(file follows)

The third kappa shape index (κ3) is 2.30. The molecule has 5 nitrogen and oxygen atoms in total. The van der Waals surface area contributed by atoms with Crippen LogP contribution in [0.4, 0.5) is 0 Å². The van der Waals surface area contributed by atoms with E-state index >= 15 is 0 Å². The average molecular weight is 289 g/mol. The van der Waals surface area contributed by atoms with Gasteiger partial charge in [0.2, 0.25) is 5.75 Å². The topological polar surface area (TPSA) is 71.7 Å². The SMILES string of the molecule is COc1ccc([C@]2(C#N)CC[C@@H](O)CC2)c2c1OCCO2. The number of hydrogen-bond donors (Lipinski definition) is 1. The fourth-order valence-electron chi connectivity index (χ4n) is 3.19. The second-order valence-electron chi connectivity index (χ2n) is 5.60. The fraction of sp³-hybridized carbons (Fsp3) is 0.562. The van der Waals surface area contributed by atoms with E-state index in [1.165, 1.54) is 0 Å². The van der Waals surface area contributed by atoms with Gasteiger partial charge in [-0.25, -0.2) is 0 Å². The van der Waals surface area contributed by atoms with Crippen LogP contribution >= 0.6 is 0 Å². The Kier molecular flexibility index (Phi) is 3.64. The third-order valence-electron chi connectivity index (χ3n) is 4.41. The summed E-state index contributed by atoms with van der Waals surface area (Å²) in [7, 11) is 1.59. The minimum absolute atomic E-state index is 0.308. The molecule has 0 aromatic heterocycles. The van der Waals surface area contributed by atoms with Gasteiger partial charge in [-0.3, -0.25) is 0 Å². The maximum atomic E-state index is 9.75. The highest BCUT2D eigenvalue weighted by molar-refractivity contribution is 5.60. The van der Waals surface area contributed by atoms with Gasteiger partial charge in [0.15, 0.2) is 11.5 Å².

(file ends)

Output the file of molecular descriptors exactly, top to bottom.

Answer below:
The third kappa shape index (κ3) is 2.30. The molecule has 5 nitrogen and oxygen atoms in total. The van der Waals surface area contributed by atoms with Crippen LogP contribution in [0.4, 0.5) is 0 Å². The van der Waals surface area contributed by atoms with E-state index >= 15 is 0 Å². The average molecular weight is 289 g/mol. The van der Waals surface area contributed by atoms with Gasteiger partial charge in [0.2, 0.25) is 5.75 Å². The topological polar surface area (TPSA) is 71.7 Å². The SMILES string of the molecule is COc1ccc([C@]2(C#N)CC[C@@H](O)CC2)c2c1OCCO2. The number of hydrogen-bond donors (Lipinski definition) is 1. The fourth-order valence-electron chi connectivity index (χ4n) is 3.19. The second-order valence-electron chi connectivity index (χ2n) is 5.60. The fraction of sp³-hybridized carbons (Fsp3) is 0.562. The van der Waals surface area contributed by atoms with E-state index in [1.165, 1.54) is 0 Å². The van der Waals surface area contributed by atoms with Gasteiger partial charge in [-0.25, -0.2) is 0 Å². The van der Waals surface area contributed by atoms with Crippen LogP contribution >= 0.6 is 0 Å². The Kier molecular flexibility index (Phi) is 3.64. The third-order valence-electron chi connectivity index (χ3n) is 4.41. The summed E-state index contributed by atoms with van der Waals surface area (Å²) in [7, 11) is 1.59. The minimum absolute atomic E-state index is 0.308. The molecule has 0 aromatic heterocycles. The van der Waals surface area contributed by atoms with Gasteiger partial charge in [-0.3, -0.25) is 0 Å². The maximum atomic E-state index is 9.75. The highest BCUT2D eigenvalue weighted by molar-refractivity contribution is 5.60. The van der Waals surface area contributed by atoms with Gasteiger partial charge in [0.15, 0.2) is 11.5 Å².